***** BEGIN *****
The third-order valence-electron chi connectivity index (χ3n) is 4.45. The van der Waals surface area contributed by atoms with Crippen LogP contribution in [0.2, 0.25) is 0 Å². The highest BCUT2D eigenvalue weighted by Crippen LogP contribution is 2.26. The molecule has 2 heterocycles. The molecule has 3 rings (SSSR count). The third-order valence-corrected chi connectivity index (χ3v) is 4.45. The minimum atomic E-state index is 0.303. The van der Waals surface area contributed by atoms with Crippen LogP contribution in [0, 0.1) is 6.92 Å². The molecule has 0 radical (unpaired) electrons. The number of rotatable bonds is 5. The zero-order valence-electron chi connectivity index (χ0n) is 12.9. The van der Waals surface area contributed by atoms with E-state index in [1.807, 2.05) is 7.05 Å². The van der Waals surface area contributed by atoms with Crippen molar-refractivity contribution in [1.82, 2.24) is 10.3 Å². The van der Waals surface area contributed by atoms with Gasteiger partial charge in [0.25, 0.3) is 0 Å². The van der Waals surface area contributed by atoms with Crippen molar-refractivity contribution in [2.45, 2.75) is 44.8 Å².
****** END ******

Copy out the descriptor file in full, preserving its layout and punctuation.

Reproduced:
The third-order valence-electron chi connectivity index (χ3n) is 4.45. The van der Waals surface area contributed by atoms with Crippen LogP contribution in [0.2, 0.25) is 0 Å². The highest BCUT2D eigenvalue weighted by Crippen LogP contribution is 2.26. The molecule has 2 heterocycles. The molecule has 3 rings (SSSR count). The third-order valence-corrected chi connectivity index (χ3v) is 4.45. The minimum atomic E-state index is 0.303. The van der Waals surface area contributed by atoms with Crippen LogP contribution in [0, 0.1) is 6.92 Å². The molecule has 0 radical (unpaired) electrons. The number of rotatable bonds is 5. The zero-order valence-electron chi connectivity index (χ0n) is 12.9. The van der Waals surface area contributed by atoms with E-state index in [1.807, 2.05) is 7.05 Å². The van der Waals surface area contributed by atoms with Crippen molar-refractivity contribution in [1.82, 2.24) is 10.3 Å². The van der Waals surface area contributed by atoms with Gasteiger partial charge in [0.25, 0.3) is 0 Å². The van der Waals surface area contributed by atoms with Crippen molar-refractivity contribution in [2.45, 2.75) is 44.8 Å².